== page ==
“So those trends – partly regulatory, partly technology and partly investment-related – have led advisers to reposition themselves away from inefficient, conventional advice models and towards managed-account business models.” Knox said the new regulatory drive undermines the commercial appeal of platforms. Until now, there has been a lot of talk about managed accounts, but “the platform market has always had the upper hand of the debate because it makes payments back to advisers in return for simplicity of relationship”. The ability of managed accounts to create financial plans that are better customised to suit clients’ needs has resonated throughout the independent financial adviser market, said Thomas Bignill, managing director at independent investment and distribution business Mason Stevens, because it provides advisors with an opportunity to more fully showcase their skills in the changing distribution landscape. “The challenge for advisers will really be to show that they’re innovative, they’re going to offer points of differentiation,” he said. Mason Stevens is one of many financial services businesses using managed accounts to partner more closely with investment managers, while also using direct equities, to develop investment programs for clients. Price knock-down The investment losses experienced during the financial crisis forced both advisers and clients to pay closer attention to the high fees charged by managed funds on platforms. “What you can reasonably acknowledge is that the cost of platforms over the last 10 years has not gone down,” Knox said. “They’ve always been the same. All the owners of the platforms have argued that scale is a primary benefit and you need scale to survive. The observation I’ve made – countless times – is whatever scale is available goes straight back to the owner and doesn’t benefit the consumer.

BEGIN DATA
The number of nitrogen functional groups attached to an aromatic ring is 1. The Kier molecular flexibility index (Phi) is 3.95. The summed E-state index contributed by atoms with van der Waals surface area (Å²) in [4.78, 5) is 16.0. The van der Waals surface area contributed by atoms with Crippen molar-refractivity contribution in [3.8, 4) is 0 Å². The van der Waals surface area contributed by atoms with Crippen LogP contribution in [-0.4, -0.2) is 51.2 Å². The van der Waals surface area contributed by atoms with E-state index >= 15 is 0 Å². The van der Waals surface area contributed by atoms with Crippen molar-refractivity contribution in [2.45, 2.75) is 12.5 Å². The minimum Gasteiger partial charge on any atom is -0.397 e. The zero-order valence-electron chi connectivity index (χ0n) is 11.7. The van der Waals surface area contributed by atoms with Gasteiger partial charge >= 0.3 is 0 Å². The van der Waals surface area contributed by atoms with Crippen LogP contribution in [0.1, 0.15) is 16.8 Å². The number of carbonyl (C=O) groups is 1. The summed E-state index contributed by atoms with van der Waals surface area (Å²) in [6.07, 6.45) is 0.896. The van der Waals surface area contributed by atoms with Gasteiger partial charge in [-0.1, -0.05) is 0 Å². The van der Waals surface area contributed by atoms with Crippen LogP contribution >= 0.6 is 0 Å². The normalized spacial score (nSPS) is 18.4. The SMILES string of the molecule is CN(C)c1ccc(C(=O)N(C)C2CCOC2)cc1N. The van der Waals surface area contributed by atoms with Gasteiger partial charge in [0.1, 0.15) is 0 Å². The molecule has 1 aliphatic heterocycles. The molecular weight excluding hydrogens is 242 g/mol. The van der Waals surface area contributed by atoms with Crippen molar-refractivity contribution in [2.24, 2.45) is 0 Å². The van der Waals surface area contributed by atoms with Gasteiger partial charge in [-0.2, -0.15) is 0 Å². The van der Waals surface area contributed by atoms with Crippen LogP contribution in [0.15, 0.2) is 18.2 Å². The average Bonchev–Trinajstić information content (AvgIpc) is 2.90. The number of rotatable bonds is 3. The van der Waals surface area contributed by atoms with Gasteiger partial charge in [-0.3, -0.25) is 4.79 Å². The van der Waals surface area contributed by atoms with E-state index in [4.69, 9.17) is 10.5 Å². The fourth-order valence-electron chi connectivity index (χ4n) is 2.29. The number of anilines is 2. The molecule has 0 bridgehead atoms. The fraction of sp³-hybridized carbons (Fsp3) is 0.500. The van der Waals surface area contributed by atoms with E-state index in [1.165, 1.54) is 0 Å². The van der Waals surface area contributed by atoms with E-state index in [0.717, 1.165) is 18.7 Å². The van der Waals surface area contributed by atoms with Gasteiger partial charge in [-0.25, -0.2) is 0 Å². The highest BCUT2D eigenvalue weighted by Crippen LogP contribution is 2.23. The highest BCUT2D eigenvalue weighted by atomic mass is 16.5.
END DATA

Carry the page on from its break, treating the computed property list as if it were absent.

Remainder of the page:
The increased transparency and lower costs provided by managed accounts have not gone unnoticed by funds management sales forces, Ian Knox, managing director at Paragem, said. Some investment product providers and financial planning dealer groups have embraced this new way of selling funds. And while many people believe there will always be a place for platforms, managed account structures are beginning to steal the spotlight away from their dominant rivals. “More and more dealer groups and advisers that we talk to are coming to grips with the advantages of a managed account,” Knox said. “They’re looking at it so they can control their business better, lower their costs [and] provide greater transparency. Those factors are quite compelling.” Trending now Toby Potter, a managed account consultant and chairman of the Institute of Managed Account Providers (IMAP), said the medium-term trends influencing the development of managed accounts – and their popularity – have been more structural. He said: “The key drivers for managed accounts over the last 24 months have been the loss of confidence in managed funds as a result of the financial crisis, and the technology developments spurred by the emergence of new platforms like Hub24 and OneVue, which has had a flow-on effect to the mainstream platforms. “It’s also been supplemented by a growing interest in direct securities generally, as opposed to managed funds. That’s also seen in the increased investment in direct fixed interest through platforms as well as other vehicles.” These changes are occurring as the Future of Financial Advice (FoFA) reform package is forcing many financial advisers to rethink commissions- and volume rebatesdriven business models.